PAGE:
MARTIN: Well, also, too, you know, this special reminds you that she's actually had some tough times in her life. I know it's true that, you know, she - on her show, she's been on the air for years, which if you think back to when she first came out, I don't think anybody would have predicted because she was actually blacklisted - or at least, it seems as though she was for years...

SANDERS: Oh, totally. The show was canceled when...

MARTIN: After she came out on her sitcom. And to know that, you know, she had that really low moment and not only survive, but thrive, you know, yeah.

SANDERS: You know, it is nice. And, like, there's something about seeing Ellen - having been in the spotlight so long, it's nice to see a celebrity that still makes me smile. Even Ellen with an edge, it was still a bright spot for me. Also, there's this really fun moment in the special where she dances to Juvenile, and it's just so fun.

(SOUNDBITE OF COMEDY SPECIAL, "ELLEN DEGENERES: RELATABLE")

ELLEN DEGENERES: We all have our song, right? We have this song like, oh, my God, that's my song. And if we're at a club, and that song comes on, you want to dance, but you will not dance until you hit the designated dance floor.

(SOUNDBITE OF SONG, "BACK THAT *** UP")

JUVENILE: (Rapping) Got birds, and I'm running, yeah, about a hundred, yeah. Girl you look good...

DEGENERES: I am 60 years old, and I'm dancing to Back That [Expletive] Up.

MARTIN: Do you think that there is some larger lesson here about finding and appreciating the joy even if you don't like Ellen, don't get Netflix, you know, aren't into TV, whatever, whatever, whatever. Is there some takeaway here?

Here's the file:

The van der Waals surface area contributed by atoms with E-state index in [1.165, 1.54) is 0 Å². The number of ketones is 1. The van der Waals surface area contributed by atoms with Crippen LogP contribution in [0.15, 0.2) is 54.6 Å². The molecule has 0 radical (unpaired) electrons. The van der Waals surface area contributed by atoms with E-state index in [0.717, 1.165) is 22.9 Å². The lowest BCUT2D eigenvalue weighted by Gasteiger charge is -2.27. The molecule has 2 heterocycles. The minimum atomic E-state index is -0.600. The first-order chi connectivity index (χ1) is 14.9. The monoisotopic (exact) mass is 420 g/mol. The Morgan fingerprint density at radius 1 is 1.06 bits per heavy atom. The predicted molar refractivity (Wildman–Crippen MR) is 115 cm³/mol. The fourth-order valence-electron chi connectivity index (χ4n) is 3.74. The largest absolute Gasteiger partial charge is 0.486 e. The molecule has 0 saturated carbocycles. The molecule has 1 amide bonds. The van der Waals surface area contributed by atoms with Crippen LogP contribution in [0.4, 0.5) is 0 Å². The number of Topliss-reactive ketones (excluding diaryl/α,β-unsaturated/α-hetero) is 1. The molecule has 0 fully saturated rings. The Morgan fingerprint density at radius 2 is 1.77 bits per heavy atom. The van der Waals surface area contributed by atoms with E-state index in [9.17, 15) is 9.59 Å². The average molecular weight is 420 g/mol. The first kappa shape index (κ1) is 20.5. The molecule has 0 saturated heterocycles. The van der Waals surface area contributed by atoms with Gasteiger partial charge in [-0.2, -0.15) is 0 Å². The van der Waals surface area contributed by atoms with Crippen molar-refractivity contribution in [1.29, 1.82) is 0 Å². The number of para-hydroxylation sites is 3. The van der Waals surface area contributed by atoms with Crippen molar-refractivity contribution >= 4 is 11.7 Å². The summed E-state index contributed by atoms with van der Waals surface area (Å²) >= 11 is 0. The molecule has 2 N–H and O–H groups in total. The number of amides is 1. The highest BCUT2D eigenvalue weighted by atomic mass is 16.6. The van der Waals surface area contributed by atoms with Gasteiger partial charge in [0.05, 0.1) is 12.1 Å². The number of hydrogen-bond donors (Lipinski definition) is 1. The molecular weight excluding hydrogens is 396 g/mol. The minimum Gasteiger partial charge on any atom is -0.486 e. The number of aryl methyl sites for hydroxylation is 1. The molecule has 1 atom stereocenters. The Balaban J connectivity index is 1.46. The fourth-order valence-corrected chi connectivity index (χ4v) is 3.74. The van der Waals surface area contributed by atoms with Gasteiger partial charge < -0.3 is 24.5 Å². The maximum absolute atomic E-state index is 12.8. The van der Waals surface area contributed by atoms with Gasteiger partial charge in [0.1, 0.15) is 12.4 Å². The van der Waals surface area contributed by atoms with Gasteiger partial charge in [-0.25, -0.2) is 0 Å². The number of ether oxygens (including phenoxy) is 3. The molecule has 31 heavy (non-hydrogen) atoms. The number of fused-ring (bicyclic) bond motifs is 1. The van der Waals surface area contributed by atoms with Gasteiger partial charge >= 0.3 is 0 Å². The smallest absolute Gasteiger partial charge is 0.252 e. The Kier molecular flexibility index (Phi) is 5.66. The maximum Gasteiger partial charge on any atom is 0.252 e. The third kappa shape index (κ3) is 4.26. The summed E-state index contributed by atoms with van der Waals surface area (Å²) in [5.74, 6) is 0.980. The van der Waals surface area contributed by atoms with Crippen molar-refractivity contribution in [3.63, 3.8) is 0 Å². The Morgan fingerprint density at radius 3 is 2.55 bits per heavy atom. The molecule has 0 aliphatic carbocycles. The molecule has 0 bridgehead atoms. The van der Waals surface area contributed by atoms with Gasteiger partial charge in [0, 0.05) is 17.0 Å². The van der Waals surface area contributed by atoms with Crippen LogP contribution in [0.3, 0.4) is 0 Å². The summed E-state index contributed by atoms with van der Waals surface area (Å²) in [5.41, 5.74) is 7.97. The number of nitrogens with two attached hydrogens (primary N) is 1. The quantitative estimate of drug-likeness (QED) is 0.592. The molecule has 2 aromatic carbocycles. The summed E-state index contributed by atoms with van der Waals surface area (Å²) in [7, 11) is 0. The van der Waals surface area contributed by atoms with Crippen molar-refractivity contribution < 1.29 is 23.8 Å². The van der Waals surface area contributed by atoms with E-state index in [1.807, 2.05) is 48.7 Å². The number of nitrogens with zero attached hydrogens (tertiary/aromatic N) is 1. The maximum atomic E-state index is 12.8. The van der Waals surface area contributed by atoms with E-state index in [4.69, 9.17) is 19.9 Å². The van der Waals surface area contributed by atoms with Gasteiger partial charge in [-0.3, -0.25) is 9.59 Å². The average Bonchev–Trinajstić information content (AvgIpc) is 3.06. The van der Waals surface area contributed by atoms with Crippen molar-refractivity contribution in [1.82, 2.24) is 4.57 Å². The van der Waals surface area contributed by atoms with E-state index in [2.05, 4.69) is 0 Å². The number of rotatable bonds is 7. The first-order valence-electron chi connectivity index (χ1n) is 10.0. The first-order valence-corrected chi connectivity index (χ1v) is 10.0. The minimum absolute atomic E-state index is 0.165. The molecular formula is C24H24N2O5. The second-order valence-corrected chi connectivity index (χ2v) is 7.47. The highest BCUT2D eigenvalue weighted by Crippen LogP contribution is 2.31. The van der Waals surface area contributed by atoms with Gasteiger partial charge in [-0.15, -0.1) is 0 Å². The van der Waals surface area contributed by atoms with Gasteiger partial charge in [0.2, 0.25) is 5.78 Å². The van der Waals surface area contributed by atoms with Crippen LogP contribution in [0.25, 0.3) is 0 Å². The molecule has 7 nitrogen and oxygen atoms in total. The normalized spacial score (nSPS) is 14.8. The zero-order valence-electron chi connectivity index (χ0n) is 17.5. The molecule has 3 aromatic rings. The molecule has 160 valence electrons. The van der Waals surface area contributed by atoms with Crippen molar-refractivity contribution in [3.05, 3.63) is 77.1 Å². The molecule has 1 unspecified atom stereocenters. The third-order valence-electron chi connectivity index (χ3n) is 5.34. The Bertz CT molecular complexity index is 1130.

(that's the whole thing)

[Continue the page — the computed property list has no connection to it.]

SANDERS: Yeah. One, I think, she's gotten really good at making kind of like dad jokes in the Seinfeldian (ph) in a way. So, like, the jokes actually work for everyone if you like her or not. But I also love the close of the special in which she kind of riffs on this idea that we pretend that we're really different. We think we're really different. But in some ways, we're really all the same. And I know it sounds cliche and so basic and so simple, but it is really good to hear that because it seems as if the theme of this entire year has been division, and maybe it doesn't have to be next year.

MARTIN: That's Sam Sanders, host of its It's Been A Minute. Sam Sanders, always love talking to you. Happy New Year.

SANDERS: Likewise.

MARTIN: Happy holidays. Every good thing.

SANDERS: Yeah. Thank you. Same to you.

Copyright © 2018 NPR. All rights reserved. Visit our website terms of use and permissions pages at www.npr.org for further information.

NPR transcripts are created on a rush deadline by Verb8tm, Inc., an NPR contractor, and produced using a proprietary transcription process developed with NPR. This text may not be in its final form and may be updated or revised in the future. Accuracy and availability may vary. The authoritative record of NPR’s programming is the audio record.